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Seattle Organic Food Delivery Business Targets Office Workers

>From Seattle Post-Intelligencer
urday, January 15, 2005

Retail Notebook: Eastsider launches into lunch wars


Eastsider Jason Brown wants to take ready-to-eat organic food out of its
niche and into your home and office.

Organic To Go, a delivery and take-out service, is opening its second store
in Seattle, a market teeming with brand-name competition such as Briazz
Inc., Gretchen's Shoebox Express, Ingallina's Box Lunch and Jackrabbit.

It isn't easy to succeed here in Washington for businessmen, like Brown,
with an eye on nationwide expansion. Just ask Briazz Inc., a homegrown
sandwich-and-soup shop that filed for bankruptcy protection in June after
expanding as far as Los Angeles and Chicago.

Brown is hoping he has the key to success: organic foods at prices that are
on par with the competition.

"The organic angle could be the difference between making it and not making
it, but the business climate in Washington is very tough for restaurants,"
said Gene Vosberg, the president and chief executive of the Washington
Restaurant Association. "We have high costs, so it is a challenge to be
profitable and remain profitable."

Brown's next move seeks to increase Organic To Go's brand recognition with
his target customer -- the corporate worker -- via a second store in the
Bank of America Tower in downtown Seattle, opening by Jan. 31. The
425-square-foot space will be retail only, stocking sandwiches and salads
from the kitchen of the 3,000-square-foot Issaquah location. The menu is 70
percent organic, a shift from Brown's original concept of serving only
organic foods.

He changed his mind after his young son said of an organic hotdog, "This
tastes good, but it doesn't taste like a hot dog."

Organic To Go's beef and pork, though not organic, are all natural (feeding
on non-organic corn and grains). Staffers will craft an organic-only meal
when asked.

Brown, who first founded a company when he was 19 years old, may have found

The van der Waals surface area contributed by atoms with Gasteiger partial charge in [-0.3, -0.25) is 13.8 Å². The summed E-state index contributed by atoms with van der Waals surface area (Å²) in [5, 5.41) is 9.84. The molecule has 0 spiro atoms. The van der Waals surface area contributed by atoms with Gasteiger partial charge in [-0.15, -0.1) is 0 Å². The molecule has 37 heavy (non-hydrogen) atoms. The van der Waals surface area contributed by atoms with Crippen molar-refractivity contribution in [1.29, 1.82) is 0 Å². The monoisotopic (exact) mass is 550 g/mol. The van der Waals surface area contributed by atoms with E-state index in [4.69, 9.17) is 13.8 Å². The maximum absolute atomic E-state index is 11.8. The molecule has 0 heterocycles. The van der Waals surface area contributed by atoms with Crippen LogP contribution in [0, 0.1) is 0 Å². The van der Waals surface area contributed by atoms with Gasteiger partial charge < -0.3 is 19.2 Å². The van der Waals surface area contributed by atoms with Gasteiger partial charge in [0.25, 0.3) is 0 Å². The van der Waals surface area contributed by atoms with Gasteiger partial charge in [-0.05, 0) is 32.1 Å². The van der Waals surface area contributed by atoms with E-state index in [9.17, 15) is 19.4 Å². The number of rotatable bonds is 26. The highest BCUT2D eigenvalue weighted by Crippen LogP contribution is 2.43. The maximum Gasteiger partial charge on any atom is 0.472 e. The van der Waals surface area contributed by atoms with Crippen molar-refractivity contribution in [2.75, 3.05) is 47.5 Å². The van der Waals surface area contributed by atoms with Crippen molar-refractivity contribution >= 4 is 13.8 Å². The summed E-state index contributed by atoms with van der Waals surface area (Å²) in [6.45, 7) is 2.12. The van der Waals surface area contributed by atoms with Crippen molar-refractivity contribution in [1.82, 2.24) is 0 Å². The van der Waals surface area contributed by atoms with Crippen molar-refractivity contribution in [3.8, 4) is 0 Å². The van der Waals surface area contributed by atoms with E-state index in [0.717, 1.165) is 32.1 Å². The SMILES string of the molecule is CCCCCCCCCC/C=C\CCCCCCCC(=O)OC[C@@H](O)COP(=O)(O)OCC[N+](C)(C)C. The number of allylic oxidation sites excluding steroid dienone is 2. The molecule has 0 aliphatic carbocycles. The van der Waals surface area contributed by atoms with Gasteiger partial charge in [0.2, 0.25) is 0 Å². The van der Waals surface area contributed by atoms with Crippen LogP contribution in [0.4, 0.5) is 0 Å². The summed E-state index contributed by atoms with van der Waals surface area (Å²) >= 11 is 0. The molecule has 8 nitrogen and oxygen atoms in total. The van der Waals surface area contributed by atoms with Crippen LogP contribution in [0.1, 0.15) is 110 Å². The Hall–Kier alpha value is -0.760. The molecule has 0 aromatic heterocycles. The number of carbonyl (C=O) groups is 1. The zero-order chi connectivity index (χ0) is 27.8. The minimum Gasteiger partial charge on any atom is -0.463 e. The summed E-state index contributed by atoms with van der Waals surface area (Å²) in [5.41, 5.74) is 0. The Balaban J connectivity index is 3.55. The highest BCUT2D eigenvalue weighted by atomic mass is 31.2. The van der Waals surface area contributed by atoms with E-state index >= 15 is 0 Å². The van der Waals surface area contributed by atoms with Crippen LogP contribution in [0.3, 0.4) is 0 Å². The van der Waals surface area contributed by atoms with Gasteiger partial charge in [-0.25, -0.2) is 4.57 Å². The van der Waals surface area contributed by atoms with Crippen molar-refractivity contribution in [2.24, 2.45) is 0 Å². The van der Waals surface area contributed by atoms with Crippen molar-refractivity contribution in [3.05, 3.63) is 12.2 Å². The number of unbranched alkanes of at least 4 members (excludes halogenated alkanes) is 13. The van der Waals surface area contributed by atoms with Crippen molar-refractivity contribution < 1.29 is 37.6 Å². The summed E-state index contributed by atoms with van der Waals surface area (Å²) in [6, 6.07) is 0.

the right formula -- some industry analysts say the time is ripe for
combining convenience with specialty foods.

"The organic food market in the retail sector has been growing 20 percent a
year," said Bob Goldin, the executive vice president of Technomic, a
Chicago-based research and consulting firm that specializes in food and
restaurants. "It will always be a niche market, but it is a growing one."

Organic food and beverage sales accounted for $10.4 billion in 2003,
according to the Organic Trade Association. Ready-to-eat products, however,
made up only 2 percent of that figure.

"There seems to be a trend, small but growing, of having organics
delivered," said Holly Givens, a spokeswoman for the Organic Trade
Association. "Those businesses tend to be on the coasts, and they do better
in metropolitan areas because of the ease of delivery routes and the higher
consumer education."

Brown plans to open six stores in Seattle, then expand into Chicago, where
Briazz's line eventually failed, and Boston. Unlike Briazz, Organic To Go
doesn't offer sit-down dining -- it is grab-it-and-go and delivery only,
whether for lunch or dinner.

Brown has some heavy hitters on Organic To Go's board of directors --
Newman's Own Organics Chief Executive Peter Meehan and Dave Smith,
co-founder of garden tool retailer Smith & Hawken, to name some.

Brown sold his last business, Custom Nutrition Services, to Bellevue-based
Drugstore.com for $5.3 million in April 2003, just three years after
founding it. He said he's in talks with a "strategic partner in the food
industry" for further investment in the 42 stores he wants to open by 2007.
So far, private investments in the company total $1.5 million, a third of
which is Brown's own money.

"Jason picked a good area to start his business, and he knows that it has
to taste good above all other things," said fellow investor Meehan. "Briazz
didn't reach the right people with consistent product, but Jason is smarter
than that."

A 2004 study of organic food trends by Bellevue-based The Hartman Group,
which conducts market research on health, found that a lack of knowledge
about organic food and consumer concern about prices were top reasons for
not buying organics.

The study showed that 66 percent of shoppers, however, buy the occasional
organic product, and 27 percent of consumers buy organic on at least a
weekly basis.

"In Seattle and along the coasts, people know what organic food is about,"
Smith said. "The next step for organics was taking it down to a lower-priced
level and getting it delivered to your door."

Organic To Go's current prices are the same as, or slightly less than,
those of some rival retailers. A bacon gorgonzola sandwich, with organic
Washington apple slices, a homemade cookie and a bottle of water, runs
$9.49. Each delivery costs $3.95, no matter if one sandwich or 50.

Though Organic To Go's success in Seattle is yet to be proven, Brown is
already measuring his plans for the business's next steps: 42 stores in
three years, and then his own graceful departure in 2007.

"You have to regionalize the store's offerings to the local palate," he
said. "Every town has its own BBQ sauce."


Organic To Go's first store is at 5610 E. Lake Sammamish Parkway S.E.,
Issaquah, WA 98029. Orders can be placed in person, by calling 425-837-9922,
or at www.organictogo.com.

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